Costaciella sp. 1
Image courtesy of Gordon Tillen
Dauin, Philippines

Image taken at Dauin, Philippines

Costaciella sp. 1 Undescribed

Well I think we have decided to call this cutie Costaciella sp. 1, in the new edition of NSSI. Thats about as close as we can come, if we can assumme that the marking behind the rhinophores varies between specimens.

The body is grey with green cerata. Each ceras has a subapical gold band. The rhinophores are white, tipped with gold. The black pigment behind the rhinophores appears to be variable from forming an oval to a series of randon blotches as seen in Gordon's photo here.

This species has a wide geographic distribution, occurring across the tropical Indo-Pacific and feeds on the algae, Avrainvillea sp.

Dave Behrens
Sammamish, WA 98074
Dec., 2018
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Gordon on location at Anilao, Batangas, Philippines

Gordon Tillen is a retired American businessman living in the Philippines since 2008. He has logged over 3000 dives across the Coral Triangle and the Caribbean. His current equipment is a Canon 5D MKIII with YS-D1 strobes and Sea & Sea housing. Currently resides in Sibulan, Negros Oriental, PH.

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Attention all you Sluggers, and you know who you are!

The NSSI 2nd edition is now available in ebook PDF and book form . The hard back version will become available Nov. 1st. Both will cost $65 (individually).

You will need to jump through a few hoops to get the electronic version as pdf distribution is protected by Adobe ID!! Please read the following to enable reading your electronic purchase!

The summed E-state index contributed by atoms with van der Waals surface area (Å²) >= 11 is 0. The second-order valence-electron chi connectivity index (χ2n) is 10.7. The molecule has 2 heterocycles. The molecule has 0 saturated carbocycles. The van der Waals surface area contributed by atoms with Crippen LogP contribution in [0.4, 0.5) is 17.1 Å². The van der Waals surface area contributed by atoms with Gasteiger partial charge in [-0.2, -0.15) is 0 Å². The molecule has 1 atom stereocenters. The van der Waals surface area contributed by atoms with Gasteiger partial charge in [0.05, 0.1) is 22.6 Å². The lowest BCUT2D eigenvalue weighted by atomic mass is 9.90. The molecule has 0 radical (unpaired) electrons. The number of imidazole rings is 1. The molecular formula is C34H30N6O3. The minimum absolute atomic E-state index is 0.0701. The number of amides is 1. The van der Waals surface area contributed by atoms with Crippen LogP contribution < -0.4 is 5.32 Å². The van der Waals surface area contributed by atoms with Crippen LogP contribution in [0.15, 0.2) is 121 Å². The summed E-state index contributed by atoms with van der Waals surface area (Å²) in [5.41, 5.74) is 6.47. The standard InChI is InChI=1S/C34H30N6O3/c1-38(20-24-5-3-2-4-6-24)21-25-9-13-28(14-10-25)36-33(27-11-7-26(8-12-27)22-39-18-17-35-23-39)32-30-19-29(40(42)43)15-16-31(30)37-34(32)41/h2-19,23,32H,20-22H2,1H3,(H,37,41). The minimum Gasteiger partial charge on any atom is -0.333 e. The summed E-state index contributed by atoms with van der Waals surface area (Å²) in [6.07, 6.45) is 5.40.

This new 2nd Edition is updated and reorganized, including 185 new species. Among other features, the new edition includes additional photographs of species, an identification key, and an up-to-date classification reflecting the latest evolutionary relationships. The Indo-Pacific represents the largest expanse of tropical ocean in the world, stretching from the Indian Ocean coast of southern Africa and the Red Sea to the central Pacific of the Hawaiian Islands, Easter Island and the Marquesas.

This region supports the most diverse marine fauna of any place in the world for most groups of marine organisms. The nudibranchs and sea slugs are no exception to this rule; there are about 3,000 described species of these organisms in the world and at least 40% of these have been found exclusively in the Indo-Pacific tropics. This book illustrates 2,138 Indo-Pacific nudibranchs and sea slugs, including many undescribed species.

4 From left to right, Terry Gosliner, Angel Valdes, Dave Behrens La Jolla, Calif.

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